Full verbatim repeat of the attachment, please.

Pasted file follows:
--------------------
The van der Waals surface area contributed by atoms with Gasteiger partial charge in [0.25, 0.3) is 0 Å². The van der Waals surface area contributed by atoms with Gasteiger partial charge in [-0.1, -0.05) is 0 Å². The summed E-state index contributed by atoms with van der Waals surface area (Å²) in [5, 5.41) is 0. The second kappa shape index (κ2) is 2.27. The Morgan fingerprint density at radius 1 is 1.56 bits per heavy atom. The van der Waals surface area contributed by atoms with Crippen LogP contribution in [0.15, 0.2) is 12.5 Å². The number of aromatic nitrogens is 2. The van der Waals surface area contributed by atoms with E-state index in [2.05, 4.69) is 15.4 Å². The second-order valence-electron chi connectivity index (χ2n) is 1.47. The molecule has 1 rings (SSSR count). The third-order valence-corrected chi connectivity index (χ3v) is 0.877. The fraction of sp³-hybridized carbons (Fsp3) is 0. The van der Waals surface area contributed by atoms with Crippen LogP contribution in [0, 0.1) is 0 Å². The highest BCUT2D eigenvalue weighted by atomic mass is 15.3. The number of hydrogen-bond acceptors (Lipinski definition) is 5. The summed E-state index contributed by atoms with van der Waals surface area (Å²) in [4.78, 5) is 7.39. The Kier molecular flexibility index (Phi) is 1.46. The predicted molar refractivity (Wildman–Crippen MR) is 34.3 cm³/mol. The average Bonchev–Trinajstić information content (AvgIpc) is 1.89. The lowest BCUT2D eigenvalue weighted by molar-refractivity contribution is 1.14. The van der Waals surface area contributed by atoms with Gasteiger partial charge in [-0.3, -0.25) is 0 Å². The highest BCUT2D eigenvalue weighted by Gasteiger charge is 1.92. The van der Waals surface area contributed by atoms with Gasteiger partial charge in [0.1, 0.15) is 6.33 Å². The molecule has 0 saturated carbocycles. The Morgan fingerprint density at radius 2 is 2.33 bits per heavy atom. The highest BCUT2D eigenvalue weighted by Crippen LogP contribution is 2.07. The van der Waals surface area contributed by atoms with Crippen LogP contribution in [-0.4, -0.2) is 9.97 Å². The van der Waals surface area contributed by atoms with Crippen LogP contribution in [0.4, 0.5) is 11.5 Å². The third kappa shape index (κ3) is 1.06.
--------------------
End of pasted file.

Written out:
The van der Waals surface area contributed by atoms with Gasteiger partial charge in [0.25, 0.3) is 0 Å². The van der Waals surface area contributed by atoms with Gasteiger partial charge in [-0.1, -0.05) is 0 Å². The summed E-state index contributed by atoms with van der Waals surface area (Å²) in [5, 5.41) is 0. The second kappa shape index (κ2) is 2.27. The Morgan fingerprint density at radius 1 is 1.56 bits per heavy atom. The van der Waals surface area contributed by atoms with Crippen LogP contribution in [0.15, 0.2) is 12.5 Å². The number of aromatic nitrogens is 2. The van der Waals surface area contributed by atoms with E-state index in [2.05, 4.69) is 15.4 Å². The second-order valence-electron chi connectivity index (χ2n) is 1.47. The molecule has 1 rings (SSSR count). The third-order valence-corrected chi connectivity index (χ3v) is 0.877. The fraction of sp³-hybridized carbons (Fsp3) is 0. The van der Waals surface area contributed by atoms with Crippen LogP contribution in [0, 0.1) is 0 Å². The highest BCUT2D eigenvalue weighted by atomic mass is 15.3. The number of hydrogen-bond acceptors (Lipinski definition) is 5. The summed E-state index contributed by atoms with van der Waals surface area (Å²) in [4.78, 5) is 7.39. The Kier molecular flexibility index (Phi) is 1.46. The predicted molar refractivity (Wildman–Crippen MR) is 34.3 cm³/mol. The average Bonchev–Trinajstić information content (AvgIpc) is 1.89. The lowest BCUT2D eigenvalue weighted by molar-refractivity contribution is 1.14. The van der Waals surface area contributed by atoms with Gasteiger partial charge in [-0.3, -0.25) is 0 Å². The highest BCUT2D eigenvalue weighted by Gasteiger charge is 1.92. The van der Waals surface area contributed by atoms with Gasteiger partial charge in [0.1, 0.15) is 6.33 Å². The molecule has 0 saturated carbocycles. The Morgan fingerprint density at radius 2 is 2.33 bits per heavy atom. The highest BCUT2D eigenvalue weighted by Crippen LogP contribution is 2.07. The van der Waals surface area contributed by atoms with Crippen LogP contribution in [-0.4, -0.2) is 9.97 Å². The van der Waals surface area contributed by atoms with Crippen LogP contribution in [0.4, 0.5) is 11.5 Å². The third kappa shape index (κ3) is 1.06.